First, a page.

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The Make-Up of the City

St Nicholas Ypres 1564

ABOUT the project

Between 1000 and 1800, the Low Countries were among the most densely urbanised regions of Europe. City-dwellers came to represent an ever-growing portion of the population and were the prime drivers of social, economic and cultural (ex)change. Despite this significance and an impressive tradition of urban historical research, our knowledge of the actual composition of these urban societies remains highly fragmentary. Due to the absence or biased nature of written records, often the most basic questions concerning the make-up of medieval cities are overlooked. This problem can be overcome by adopting a transdisciplinary investigative approach.


In this project, two PhD researchers trained in osteoarchaeology and isotopic analysis respectively will analyse a collection of 1,200 skeletons from medieval Ieper (Ypres), assisted by the Vrije Universiteit Brussel’s leading researchers in urban history, archaeology, chemistry and anatomy. Isotopic and elemental analyses of human remains will be used to reveal the diets and geographic origins of city-dwellers, while an osteological investigation will provide essential information about their age, sex, health, activities and living conditions. Our findings, which will be made available in a series of publications in peer-reviewed journals, hold the potential to completely transform current understandings of Ieper, once a textile boomtown and medieval giant.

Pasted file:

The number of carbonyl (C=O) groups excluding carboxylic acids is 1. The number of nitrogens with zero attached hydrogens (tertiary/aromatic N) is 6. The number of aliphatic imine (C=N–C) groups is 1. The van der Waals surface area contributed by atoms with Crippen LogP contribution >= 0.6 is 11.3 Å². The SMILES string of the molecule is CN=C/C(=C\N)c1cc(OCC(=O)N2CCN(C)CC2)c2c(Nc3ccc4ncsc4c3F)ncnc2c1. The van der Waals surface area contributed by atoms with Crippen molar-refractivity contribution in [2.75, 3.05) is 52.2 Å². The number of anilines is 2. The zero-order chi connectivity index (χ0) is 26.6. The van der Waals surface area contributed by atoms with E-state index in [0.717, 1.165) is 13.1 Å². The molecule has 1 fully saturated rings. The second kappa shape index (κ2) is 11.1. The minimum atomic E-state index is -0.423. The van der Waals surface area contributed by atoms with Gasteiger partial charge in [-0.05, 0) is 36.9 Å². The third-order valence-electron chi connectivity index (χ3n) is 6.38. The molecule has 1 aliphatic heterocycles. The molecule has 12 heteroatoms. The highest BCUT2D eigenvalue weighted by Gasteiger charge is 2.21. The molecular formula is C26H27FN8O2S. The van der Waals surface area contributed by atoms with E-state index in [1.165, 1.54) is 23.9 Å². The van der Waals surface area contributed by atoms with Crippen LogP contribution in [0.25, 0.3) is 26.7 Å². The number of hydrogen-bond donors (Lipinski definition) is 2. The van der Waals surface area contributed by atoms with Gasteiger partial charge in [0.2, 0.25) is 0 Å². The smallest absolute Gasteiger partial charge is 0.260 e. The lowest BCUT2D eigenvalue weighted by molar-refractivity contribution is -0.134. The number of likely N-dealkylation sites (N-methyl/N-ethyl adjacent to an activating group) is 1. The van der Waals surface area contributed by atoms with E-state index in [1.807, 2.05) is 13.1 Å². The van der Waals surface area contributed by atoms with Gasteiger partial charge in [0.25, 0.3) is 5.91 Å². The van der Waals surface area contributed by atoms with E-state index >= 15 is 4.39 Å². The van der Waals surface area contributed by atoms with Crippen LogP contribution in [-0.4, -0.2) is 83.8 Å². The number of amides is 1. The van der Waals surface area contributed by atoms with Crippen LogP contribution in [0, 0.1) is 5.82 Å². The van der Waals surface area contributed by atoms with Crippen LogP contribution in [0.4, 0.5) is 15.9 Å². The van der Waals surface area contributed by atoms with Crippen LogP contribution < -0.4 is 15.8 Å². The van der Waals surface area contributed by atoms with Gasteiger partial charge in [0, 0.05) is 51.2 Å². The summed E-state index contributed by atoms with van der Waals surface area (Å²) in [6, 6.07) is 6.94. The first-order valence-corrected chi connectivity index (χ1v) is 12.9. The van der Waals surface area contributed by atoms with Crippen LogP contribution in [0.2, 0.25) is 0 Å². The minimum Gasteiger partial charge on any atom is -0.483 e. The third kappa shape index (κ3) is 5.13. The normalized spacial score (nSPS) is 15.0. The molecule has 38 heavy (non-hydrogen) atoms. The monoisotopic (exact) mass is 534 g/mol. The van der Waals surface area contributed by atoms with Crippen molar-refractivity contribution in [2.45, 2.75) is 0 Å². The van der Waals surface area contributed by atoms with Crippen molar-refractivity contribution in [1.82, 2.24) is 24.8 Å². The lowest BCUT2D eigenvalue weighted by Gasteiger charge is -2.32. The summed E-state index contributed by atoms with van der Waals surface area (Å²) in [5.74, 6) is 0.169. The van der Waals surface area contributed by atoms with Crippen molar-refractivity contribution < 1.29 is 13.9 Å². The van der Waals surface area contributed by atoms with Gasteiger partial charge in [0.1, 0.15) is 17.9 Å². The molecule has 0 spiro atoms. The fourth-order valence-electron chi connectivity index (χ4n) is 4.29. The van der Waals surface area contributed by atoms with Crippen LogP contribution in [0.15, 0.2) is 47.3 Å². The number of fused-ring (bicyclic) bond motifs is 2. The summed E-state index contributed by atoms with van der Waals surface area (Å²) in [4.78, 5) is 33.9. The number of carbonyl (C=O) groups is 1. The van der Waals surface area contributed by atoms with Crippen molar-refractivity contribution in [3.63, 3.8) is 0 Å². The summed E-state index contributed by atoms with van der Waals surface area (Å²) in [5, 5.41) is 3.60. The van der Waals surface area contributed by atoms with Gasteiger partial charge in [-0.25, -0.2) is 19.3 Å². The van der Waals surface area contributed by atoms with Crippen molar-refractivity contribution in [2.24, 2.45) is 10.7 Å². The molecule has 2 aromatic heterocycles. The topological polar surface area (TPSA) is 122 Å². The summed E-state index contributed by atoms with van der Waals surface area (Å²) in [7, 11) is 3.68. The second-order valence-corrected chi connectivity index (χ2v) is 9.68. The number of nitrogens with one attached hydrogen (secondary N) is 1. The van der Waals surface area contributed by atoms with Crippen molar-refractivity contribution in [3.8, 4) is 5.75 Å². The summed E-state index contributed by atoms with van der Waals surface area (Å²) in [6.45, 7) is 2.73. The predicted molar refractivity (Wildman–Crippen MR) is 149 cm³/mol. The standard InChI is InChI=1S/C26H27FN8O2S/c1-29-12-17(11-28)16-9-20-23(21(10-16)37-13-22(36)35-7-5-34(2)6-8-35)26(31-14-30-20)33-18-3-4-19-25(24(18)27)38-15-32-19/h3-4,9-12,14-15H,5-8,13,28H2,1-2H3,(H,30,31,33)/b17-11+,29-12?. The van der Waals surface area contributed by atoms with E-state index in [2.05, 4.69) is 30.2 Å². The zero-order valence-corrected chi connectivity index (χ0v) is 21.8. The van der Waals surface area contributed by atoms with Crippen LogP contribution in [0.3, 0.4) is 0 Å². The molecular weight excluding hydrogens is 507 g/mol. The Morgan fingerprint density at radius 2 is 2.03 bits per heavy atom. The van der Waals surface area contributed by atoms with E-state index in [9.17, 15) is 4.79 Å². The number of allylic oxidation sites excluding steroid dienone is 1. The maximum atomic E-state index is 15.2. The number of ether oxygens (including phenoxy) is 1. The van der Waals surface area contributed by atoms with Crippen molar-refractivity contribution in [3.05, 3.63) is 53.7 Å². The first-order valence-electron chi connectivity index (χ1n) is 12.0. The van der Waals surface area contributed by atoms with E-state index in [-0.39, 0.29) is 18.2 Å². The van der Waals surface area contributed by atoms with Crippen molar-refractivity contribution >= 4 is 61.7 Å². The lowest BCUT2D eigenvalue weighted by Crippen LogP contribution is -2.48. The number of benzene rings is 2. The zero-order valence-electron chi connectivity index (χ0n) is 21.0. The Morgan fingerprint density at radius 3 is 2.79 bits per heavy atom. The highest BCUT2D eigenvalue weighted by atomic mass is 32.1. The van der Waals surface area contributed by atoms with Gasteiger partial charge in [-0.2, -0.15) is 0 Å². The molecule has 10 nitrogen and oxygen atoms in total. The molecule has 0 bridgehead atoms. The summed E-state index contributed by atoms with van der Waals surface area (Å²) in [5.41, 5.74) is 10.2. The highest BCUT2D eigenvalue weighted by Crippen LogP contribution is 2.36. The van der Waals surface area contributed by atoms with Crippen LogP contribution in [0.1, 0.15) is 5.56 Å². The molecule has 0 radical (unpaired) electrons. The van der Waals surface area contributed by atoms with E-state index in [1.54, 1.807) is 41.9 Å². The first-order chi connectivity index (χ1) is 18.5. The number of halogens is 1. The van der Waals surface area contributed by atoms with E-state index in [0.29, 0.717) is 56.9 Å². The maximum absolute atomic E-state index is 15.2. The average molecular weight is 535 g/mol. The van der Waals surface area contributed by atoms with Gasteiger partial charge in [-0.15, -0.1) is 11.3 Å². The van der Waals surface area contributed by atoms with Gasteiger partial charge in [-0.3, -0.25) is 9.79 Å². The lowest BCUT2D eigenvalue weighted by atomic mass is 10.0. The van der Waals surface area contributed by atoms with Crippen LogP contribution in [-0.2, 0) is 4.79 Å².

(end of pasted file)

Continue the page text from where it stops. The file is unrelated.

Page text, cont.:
We still praise famous men, for [it] would be a poor historian who could spare one of the great figures who have shed glory or romance upon the page of history; but we praise them with due recognition of the fact that not only great individuals, but people as a whole, unnamed and undistinguished masses of people, now sleeping in unknown graves, have also been concerned in the story.
Eileen Power, Medieval People 1924

Effects of Good Government in the City b
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